Un jeune américain de 20 ans, Nicholas D., en immersion pour quatre mois à l’université de Pau ! Suite...
Daily life is full of pleasant little surprises. It is much easier to be surprised when living in a foreign country, because so much is different. Having been in Pau for two months, I find myself constantly amazed by the little things that are probably completely normal to the Palois.
For example, the fact that the vast majority of businesses are closed on Sunday is an idea I had never considered. In the United States, virtually no businesses are closed on Sunday. Here, though, a walk through Pole Bosquet on a Sunday afternoon is completely different from the scene there just twenty four hours earlier. Instead of a bustling urban scene, the streets are quiet. One or two small cafes are serving lunch, but are hardly full. The only people out are usually walking casually with their dogs or children, especially if the weather is agreeable. There are virtually no buses running, so the stillness in the air is not disrupted by the sounds of urban sprawl.
I don’t know why, but taking the bus in Pau seems to be a decidedly feminine activity. Maybe there are just more women than men in Pau. Maybe there is a cultural rule I am not aware of that dictates men are not supposed to take the bus. The demographic of a typical bus ride is as follows : There are generally about twenty people on the bus at any given time. One American student (me), seven to ten elderly women, one or two elderly men, at least three high school girls, always listening to iPods, and the rest are either business-class people heading to work or mothers with small children.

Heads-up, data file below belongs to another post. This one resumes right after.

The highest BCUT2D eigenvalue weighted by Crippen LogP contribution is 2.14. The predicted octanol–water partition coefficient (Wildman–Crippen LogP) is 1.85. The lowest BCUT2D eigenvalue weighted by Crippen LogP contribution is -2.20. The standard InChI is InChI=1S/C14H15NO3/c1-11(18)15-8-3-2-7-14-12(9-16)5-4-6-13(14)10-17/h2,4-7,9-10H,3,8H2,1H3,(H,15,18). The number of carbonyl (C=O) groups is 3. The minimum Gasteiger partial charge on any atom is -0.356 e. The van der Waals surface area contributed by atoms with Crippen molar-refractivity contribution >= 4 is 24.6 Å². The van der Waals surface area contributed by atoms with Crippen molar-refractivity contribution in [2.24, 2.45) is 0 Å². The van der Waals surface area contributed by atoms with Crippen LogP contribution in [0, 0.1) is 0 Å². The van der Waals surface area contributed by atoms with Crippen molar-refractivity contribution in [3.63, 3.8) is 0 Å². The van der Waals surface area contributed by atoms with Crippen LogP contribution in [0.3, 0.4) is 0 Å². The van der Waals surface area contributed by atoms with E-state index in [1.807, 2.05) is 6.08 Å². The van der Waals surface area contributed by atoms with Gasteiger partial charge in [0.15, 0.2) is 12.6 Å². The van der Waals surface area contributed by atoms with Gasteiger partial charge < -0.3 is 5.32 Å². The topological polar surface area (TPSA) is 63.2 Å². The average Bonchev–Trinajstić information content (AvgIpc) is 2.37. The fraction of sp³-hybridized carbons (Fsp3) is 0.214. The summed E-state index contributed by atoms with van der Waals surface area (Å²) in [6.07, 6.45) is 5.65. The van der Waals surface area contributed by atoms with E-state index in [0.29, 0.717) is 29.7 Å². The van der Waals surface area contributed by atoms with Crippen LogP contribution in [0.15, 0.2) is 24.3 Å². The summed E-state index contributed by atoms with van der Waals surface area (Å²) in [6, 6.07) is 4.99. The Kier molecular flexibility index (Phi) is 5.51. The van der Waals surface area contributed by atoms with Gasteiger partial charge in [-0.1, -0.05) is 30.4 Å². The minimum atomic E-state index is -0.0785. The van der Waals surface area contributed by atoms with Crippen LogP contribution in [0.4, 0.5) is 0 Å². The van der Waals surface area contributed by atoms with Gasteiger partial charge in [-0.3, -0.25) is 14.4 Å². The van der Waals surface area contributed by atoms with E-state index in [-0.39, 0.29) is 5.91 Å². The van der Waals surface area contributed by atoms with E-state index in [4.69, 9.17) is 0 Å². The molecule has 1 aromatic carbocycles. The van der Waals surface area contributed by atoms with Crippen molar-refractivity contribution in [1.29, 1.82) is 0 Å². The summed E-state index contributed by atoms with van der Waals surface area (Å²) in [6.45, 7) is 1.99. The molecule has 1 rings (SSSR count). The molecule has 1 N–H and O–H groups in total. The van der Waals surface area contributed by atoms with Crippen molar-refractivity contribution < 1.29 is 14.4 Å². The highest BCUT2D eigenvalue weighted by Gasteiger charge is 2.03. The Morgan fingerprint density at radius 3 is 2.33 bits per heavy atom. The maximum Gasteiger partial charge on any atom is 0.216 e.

These phenomenon are probably not surprising to the average Palois, but to a complete outsider like me, it is the little things like these that make Pau such a great place to live and study.